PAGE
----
This study investigated nuclear markers in Coptotermes formosanus Shiraki and Coptotermes gestroi (Wasmann) (Isoptera: Rhinotermitidae) that can be used as a diagnostic tool to detect F1 hybrids from field samples. Six microsatellite markers were compatible for both parental species and hybrid termites and were optimized so that a standard gene library can be built for the south Florida Coptotermes populations.
The Formosan subterranean termite Coptotermes formosanus Shiraki and the Asian subterranean termite Coptotermes gestroi (Wasmann) (Isoptera: Rhinotermitidae) are 2 of the most invasive subterranean termite species in the world (Evans et al. 2013; Chouvenc et al. 2016a). These species are allopatric in their native area, but their distributions now overlap in a few locations with a subtropical climate, including Taiwan, Hawaii, Hainan, and south Florida (Grace 2014; Cao & Su 2015). Although both species are genetically distinct and the 2 lineages evolved independently for approximately 18 million yr (Bourguignon et al. 2015), it was recently shown that they had the potential for hybridization in Florida (Chouvenc et al. 2015). Interspecies mating between alates of both species was observed in the field in 2013, 2014, 2015, 2016, and 2017, and incipient F1 colonies were successfully established in the laboratory (T. Chouvenc, University of Florida, Institute of Food and Agricultural Sciences, Ft. Lauderdale Research and Education Center, Ft. Lauderdale, Florida). However, it is unknown if such F1 hybrids are established in the field, primarily because subterranean termites have a cryptic nest and the soldier morphology is highly conserved within the group (Scheffrahn & Su 2005), preventing rapid detection and identification from field samples.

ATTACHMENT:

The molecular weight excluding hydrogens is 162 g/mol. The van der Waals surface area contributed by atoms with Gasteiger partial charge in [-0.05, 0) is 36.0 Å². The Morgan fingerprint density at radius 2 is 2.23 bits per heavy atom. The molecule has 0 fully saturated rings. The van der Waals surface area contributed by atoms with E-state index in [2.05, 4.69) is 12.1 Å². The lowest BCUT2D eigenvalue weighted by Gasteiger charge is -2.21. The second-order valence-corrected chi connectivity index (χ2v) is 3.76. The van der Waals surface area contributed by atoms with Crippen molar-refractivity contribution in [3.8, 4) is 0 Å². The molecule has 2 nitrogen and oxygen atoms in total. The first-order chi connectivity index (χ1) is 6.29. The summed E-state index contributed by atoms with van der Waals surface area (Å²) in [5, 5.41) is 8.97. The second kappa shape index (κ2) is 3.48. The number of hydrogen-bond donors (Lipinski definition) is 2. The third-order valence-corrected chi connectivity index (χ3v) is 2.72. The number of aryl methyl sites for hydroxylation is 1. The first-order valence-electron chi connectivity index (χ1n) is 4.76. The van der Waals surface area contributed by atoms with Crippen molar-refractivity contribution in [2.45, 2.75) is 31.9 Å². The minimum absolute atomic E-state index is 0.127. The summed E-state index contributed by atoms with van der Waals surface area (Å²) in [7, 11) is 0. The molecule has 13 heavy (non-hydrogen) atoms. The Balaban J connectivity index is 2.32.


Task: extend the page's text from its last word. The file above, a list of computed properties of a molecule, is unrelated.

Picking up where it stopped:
These species have been introduced into Florida (1980–1990s), and we suspected that the potential for hybridization may have been limited to the past few years because the geographical overlap was first recorded in 2005 (Chouvenc et al. 2016b) and the first simultaneous dispersal flight was recorded in 2013. Currently, there are no reliable morphological markers to identify hybrids. Therefore, genetic markers that would allow for testing the potential hybridization in the field are needed. Coptotermes colonies mature 8 yr after initial foundation (Chouvenc & Su 2014), which implies that the detection of field F1 hybrid colonies may only be possible years after the initial interspecies mating, and it may take decades before F2 may be recorded, if ever produced.
Gene flow among populations can be detected using microsatellite markers to determine if introgression events occurred in the past (Gaggiotti et al. 1999). The use of nuclear markers provides insight about the mating structures within a population that mitochondrial markers cannot, because the latter only provide information on maternal lineages. Creating a genetic library of nuclear markers for both C. gestroi and C. formosanus at overlapping locations would provide the background genetic information required to test for the detection of F1 hybrids as a diagnostic tool, with an initial emphasis on south Florida populations, the only location where interspecies mating was confirmed. However, the different genetic makeup of the 2 parental species implies that the nuclear markers used for genetic determination must be compatible for both species and their hybrids. Over the past few years, several studies have developed microsatellite primers to investigate genetic population structures of various Coptotermes species (Thompson et al. 2000; Vargo & Henderson 2000; Yeap et al. 2011; Liu et al. 2012) but it is unknown if a marker developed for one species would be compatible with another species and their potential hybrids.